The issue may be front-and-center in the nation’s capital, but around the rest of the country, when it comes to the immigration reform bill before Congress, it turns out many Americans don’t know much about it, at least according to a new Pew Research Center survey.

“It’s very early, that’s something to remember,” Carroll Doherty, an associate director at Pew, said. “This debate is just really getting underway.”

Four in 10 of those surveyed say they “don’t know” when it comes to their opinion of the immigration bill before the Senate, while 33 percent say they favor the bill and 28 percent oppose it.

The lack of opinion and indifference remains fairly consistent throughout other issues the bill may affect, such as if it will help or hurt the U.S. economy, or make the U.S. more or less safe from terrorism. The majority in both cases believe the bill will “not make much of a difference.”

The Pew survey, a self-proclaimed “independent fact tank,” was conducted the last week of April, two weeks after the Boston marathon bombing. When it was discovered the suspected bombers were immigrants, it became a contentious issue for some Republicans who called for a possible delay on the bill.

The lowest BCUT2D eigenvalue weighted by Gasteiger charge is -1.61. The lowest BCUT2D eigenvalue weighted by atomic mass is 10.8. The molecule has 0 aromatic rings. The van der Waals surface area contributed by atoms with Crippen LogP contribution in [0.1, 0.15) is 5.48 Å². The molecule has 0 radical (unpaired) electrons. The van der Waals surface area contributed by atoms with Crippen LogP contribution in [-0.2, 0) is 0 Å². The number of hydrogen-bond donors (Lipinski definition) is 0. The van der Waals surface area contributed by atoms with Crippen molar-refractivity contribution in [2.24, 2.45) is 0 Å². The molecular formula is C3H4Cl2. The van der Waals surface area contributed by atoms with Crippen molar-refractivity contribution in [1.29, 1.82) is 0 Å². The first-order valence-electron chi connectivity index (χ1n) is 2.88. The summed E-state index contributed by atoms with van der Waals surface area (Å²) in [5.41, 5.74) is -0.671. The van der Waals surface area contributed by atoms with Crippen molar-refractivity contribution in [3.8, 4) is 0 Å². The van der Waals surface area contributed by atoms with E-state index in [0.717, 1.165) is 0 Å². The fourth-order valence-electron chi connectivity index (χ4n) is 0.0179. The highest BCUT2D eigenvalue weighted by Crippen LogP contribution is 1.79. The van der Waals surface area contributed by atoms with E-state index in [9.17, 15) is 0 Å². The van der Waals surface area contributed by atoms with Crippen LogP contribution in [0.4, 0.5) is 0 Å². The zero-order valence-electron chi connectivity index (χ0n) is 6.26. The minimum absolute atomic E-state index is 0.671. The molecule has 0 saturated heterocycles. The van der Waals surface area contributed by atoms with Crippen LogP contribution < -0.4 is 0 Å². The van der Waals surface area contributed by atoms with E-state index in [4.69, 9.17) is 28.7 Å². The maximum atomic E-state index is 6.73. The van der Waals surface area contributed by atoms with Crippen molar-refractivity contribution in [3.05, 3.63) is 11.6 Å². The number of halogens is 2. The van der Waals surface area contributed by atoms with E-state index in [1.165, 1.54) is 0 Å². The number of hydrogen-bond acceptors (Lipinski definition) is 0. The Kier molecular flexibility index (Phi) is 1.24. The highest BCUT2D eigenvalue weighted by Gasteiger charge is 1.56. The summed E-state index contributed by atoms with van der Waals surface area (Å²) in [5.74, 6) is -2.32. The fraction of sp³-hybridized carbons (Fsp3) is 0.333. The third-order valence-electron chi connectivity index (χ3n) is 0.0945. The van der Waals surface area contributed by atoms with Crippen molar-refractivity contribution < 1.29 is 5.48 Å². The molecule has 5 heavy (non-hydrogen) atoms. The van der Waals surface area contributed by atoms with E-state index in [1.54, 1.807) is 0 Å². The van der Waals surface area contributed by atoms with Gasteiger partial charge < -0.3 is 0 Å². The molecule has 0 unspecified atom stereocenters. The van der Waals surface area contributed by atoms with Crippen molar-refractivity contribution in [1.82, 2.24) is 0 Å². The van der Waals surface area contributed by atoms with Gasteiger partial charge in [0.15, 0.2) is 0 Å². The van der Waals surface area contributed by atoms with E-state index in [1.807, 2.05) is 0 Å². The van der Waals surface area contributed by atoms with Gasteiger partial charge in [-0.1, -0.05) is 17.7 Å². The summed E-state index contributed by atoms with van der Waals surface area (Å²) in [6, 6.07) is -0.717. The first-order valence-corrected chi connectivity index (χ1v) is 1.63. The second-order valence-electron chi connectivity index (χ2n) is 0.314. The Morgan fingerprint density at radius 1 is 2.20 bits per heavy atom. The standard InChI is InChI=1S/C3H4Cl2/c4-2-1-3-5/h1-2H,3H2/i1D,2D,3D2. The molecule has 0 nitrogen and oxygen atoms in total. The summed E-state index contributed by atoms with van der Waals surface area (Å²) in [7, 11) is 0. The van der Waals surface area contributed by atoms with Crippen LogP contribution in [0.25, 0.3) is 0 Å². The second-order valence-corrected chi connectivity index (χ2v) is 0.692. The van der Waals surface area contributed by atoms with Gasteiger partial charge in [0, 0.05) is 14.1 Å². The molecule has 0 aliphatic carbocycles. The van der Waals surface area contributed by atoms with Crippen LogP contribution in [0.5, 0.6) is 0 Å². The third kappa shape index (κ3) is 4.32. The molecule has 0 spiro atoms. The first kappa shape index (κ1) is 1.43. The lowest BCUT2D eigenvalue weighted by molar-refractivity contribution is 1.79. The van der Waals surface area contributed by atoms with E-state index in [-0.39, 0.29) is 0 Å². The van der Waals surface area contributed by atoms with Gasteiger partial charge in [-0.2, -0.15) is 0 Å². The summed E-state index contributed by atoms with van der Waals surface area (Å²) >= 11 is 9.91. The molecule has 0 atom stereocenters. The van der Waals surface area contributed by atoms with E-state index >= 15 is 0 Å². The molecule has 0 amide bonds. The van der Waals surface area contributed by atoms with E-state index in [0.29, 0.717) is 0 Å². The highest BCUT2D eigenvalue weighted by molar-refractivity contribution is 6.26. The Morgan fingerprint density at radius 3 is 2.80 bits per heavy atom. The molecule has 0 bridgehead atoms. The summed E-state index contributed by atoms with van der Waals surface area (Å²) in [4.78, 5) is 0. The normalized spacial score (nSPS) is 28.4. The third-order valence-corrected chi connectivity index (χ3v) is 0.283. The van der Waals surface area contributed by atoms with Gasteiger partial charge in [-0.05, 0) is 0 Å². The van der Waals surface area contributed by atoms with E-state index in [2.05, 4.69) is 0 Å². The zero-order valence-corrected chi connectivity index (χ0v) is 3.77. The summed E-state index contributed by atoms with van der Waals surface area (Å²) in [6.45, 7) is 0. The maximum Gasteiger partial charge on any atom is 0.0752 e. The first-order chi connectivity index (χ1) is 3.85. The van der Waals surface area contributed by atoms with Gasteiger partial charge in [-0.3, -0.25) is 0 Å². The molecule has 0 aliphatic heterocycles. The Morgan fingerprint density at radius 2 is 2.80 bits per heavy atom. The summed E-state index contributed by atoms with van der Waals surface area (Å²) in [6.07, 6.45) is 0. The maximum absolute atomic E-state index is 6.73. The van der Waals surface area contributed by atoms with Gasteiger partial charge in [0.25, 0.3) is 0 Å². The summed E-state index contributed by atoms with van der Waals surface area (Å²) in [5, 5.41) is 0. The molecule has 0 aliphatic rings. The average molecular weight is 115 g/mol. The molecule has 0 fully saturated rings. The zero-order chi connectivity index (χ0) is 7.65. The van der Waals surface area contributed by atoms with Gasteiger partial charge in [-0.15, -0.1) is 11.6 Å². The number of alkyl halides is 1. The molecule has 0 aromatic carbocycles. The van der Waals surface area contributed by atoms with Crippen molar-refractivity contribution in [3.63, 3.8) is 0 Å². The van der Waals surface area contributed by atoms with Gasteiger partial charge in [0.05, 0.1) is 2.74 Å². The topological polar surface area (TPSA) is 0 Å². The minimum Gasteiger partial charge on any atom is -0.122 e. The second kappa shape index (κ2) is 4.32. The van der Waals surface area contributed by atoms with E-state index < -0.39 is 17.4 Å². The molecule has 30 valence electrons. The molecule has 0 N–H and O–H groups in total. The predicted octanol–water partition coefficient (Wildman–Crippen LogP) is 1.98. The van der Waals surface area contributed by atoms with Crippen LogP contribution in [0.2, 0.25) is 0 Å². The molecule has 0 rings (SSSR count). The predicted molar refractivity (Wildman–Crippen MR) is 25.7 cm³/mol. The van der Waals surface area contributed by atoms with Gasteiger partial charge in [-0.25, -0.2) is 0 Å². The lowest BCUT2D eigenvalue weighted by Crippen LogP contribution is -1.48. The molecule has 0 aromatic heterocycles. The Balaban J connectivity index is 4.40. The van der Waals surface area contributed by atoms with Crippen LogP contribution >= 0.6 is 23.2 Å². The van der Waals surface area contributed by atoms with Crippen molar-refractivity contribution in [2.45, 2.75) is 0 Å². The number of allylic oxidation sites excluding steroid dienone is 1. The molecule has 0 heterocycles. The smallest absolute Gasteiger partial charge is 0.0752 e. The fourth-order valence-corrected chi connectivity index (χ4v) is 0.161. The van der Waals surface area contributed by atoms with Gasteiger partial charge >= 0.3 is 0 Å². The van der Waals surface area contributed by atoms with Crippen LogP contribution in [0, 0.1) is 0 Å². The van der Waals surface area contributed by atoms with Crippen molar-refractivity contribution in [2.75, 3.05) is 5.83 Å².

But of those surveyed, many do not think the bombings should be a factor in the debate for immigration reform; 58 percent called the two “separate issues.”

What may come as the biggest surprise to those in Washington: barely 20 percent of those surveyed say they are “following the story very closely,” which may explain why less than half know that the bill was introduced by a bipartisan group of senators.

Just 37 percent of those polled know that the legislation was introduced by a bipartisan group of senators -- 9 percent thought a group of Democrats introduced the legislation, while 7 percent believed it was a group of Republicans. The overwhelming majority, 47 percent, did not know who introduced the bill.

“The idea of the Gang of Eight or a bipartisan group...some would think that would get more attention because it goes against prevailing trends in Washington,” Doherty said, while cautioning that the Boston bombing was capturing most of the attention, as well as the gun control legislation.

The fact that the bill lays out a path to citizenship that allows undocumented immigrants to stay in the country was also a lesser known fact by those surveyed.

Only 46 percent knew that the bill would allow unauthorized immigrants to stay in the country while applying for citizenship.